Former Presidents Barack Obama, George W. Bush and Bill Clinton have publicly announced their willingness to receive a vaccine against the coronavirus when it becomes available to ensure public safety.
Former President Jimmy Carter and his wife, Rosalynn, have also announced their “full support” for COVID-19 vaccination efforts and urged Americans to obtain their vaccinations as soon as the drugs become available, the Carter Center said in a statement. .
Some politicians have expressed skepticism about the vaccine developed and distributed by the Trump government, including President-elect Joe Biden and Vice-President Kamala Harris, among other democratic leaders.
“A few weeks ago, President Bush asked me to tell Dr. Fauci and Dr. Birx that when it was time, he wanted to do everything he could to encourage his fellow citizens to vaccinate,” Freddy Bush, chief of staff Ford, told Fox News.
Ford continued, “First, vaccinations should be considered safe and administered to privileged populations. Then President Bush will line up for his and will be happy to do so on camera.”
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Clinton spokesman Angel Ureña similarly told Fox News that the first president, elected in 1993, would “take vaccines as soon as he had them,” based on the priorities set by public health officials, “adding that he would” do so. a public environment if it encourages all Americans to do the same. “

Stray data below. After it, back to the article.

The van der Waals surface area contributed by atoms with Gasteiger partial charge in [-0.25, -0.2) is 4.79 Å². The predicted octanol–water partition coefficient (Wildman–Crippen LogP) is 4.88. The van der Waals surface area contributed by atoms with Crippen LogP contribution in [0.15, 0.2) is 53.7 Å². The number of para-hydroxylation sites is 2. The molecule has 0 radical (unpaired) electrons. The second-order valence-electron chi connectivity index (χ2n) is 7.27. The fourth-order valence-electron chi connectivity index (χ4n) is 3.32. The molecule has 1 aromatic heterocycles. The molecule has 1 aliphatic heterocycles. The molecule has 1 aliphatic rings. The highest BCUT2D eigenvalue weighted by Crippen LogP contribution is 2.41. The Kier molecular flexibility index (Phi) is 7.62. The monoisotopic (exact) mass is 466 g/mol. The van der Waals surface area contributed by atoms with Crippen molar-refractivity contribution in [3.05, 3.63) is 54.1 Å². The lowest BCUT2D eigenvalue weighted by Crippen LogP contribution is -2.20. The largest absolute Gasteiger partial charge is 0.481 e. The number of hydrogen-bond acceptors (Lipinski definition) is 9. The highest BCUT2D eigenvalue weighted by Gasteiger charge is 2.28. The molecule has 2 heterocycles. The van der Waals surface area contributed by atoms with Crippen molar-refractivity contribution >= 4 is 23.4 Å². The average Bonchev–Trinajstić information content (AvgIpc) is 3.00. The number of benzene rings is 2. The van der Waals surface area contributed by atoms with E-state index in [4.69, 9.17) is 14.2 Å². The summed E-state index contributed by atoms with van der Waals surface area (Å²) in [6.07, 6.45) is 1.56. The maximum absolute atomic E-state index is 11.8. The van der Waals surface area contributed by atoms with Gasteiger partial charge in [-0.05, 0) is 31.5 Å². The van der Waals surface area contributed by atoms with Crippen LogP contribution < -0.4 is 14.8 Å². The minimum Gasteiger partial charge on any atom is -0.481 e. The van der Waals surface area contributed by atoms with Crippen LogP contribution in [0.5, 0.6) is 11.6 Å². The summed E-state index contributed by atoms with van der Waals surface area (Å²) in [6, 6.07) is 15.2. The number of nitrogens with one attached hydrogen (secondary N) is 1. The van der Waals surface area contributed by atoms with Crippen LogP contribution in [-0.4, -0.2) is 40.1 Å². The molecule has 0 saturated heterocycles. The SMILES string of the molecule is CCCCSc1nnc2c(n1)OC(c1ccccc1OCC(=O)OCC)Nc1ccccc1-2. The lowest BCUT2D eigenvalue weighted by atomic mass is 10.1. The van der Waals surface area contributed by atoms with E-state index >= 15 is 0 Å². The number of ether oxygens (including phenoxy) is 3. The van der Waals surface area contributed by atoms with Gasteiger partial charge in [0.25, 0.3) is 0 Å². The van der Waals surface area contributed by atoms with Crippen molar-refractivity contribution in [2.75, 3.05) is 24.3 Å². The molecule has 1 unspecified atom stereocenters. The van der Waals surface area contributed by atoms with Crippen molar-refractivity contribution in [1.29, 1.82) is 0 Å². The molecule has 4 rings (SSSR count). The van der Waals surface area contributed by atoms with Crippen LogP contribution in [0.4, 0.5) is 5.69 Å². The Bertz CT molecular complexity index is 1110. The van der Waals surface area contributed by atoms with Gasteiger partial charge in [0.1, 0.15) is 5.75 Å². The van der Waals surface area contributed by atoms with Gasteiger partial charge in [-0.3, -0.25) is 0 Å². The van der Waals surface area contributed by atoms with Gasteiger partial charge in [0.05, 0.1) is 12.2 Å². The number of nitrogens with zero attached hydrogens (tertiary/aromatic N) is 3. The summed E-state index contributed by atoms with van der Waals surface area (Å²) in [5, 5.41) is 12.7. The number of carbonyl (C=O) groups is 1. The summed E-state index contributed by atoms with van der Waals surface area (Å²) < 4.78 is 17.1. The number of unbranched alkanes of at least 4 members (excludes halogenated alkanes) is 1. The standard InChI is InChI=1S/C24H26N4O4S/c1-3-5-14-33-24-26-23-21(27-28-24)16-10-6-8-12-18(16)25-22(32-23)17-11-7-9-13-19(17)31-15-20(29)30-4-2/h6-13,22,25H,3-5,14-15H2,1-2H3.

Obama also said he will be vaccinated in a pre-recorded interview with SiriusXM’s “The Joe Madison Show,” which promotes the former president’s new memoir, “The Promised Land.”
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“People like Anthony Fauci, whom I know and have worked with, have complete confidence,” Obama said in an interview when asked if African Americans might be skeptical about previous medical experiments in the community about taking the COVID-19 vaccine. during. “So if Anthony Fauci tells me this vaccine is safe and he can vaccinate, he knows he’s immunizing you from getting COVID, definitely I’ll take it.”
Obama added that “he will eventually take it on TV or film it,” so Americans know he trusts the science that dealt with the development of the vaccine.
“What I don’t trust is getting COVID,” he said. “I think at this point, especially in the African American community, we – African Americans, Hispanics, Native Americans – have the highest mortality rates from this thing and are the most exposed and vulnerable, in part because of many existing conditions. . “
The COVID-19 epidemic had a disproportionate impact on black, Hispanic, and Native American communities, particularly in terms of hospitalizations and deaths, according to the Center for Disease Prevention and Control.
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There are different reasons for the differences, but the CDC attributes some differences to the fact that “people from under-represented racial and ethnic groups” are more likely to live in multi-generational and multi-family households, live in a congregated living environment, and require work.
Dr. Anthony Fauci, director of the National Institute for Allergic and Infectious Diseases (NIH), has repeatedly defended the vaccination and its development process amid politicization. The Trump administration has spent $ 10 billion on an initiative to develop a vaccine in May called “Warp Speed Operation.”
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Fox News Michael Ruiz contributed to the report.